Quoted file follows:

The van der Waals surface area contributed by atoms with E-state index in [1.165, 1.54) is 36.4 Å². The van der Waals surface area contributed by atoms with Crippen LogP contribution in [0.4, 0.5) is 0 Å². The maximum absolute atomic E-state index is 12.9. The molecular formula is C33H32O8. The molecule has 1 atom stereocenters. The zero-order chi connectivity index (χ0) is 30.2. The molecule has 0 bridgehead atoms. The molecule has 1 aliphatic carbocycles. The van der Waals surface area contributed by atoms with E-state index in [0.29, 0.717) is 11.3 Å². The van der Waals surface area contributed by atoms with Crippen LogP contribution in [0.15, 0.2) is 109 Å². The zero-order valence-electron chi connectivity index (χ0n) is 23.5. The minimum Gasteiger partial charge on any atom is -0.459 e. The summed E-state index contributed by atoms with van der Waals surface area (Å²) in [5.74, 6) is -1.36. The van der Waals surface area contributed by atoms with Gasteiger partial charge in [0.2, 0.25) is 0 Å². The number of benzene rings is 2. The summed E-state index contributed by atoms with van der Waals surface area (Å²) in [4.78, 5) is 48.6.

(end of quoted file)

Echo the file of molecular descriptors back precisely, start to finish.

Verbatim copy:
The van der Waals surface area contributed by atoms with E-state index in [1.165, 1.54) is 36.4 Å². The van der Waals surface area contributed by atoms with Crippen LogP contribution in [0.4, 0.5) is 0 Å². The maximum absolute atomic E-state index is 12.9. The molecular formula is C33H32O8. The molecule has 1 atom stereocenters. The zero-order chi connectivity index (χ0) is 30.2. The molecule has 0 bridgehead atoms. The molecule has 1 aliphatic carbocycles. The van der Waals surface area contributed by atoms with E-state index in [0.29, 0.717) is 11.3 Å². The van der Waals surface area contributed by atoms with Crippen LogP contribution in [0.15, 0.2) is 109 Å². The zero-order valence-electron chi connectivity index (χ0n) is 23.5. The minimum Gasteiger partial charge on any atom is -0.459 e. The summed E-state index contributed by atoms with van der Waals surface area (Å²) in [5.74, 6) is -1.36. The van der Waals surface area contributed by atoms with Gasteiger partial charge in [0.2, 0.25) is 0 Å². The number of benzene rings is 2. The summed E-state index contributed by atoms with van der Waals surface area (Å²) in [4.78, 5) is 48.6.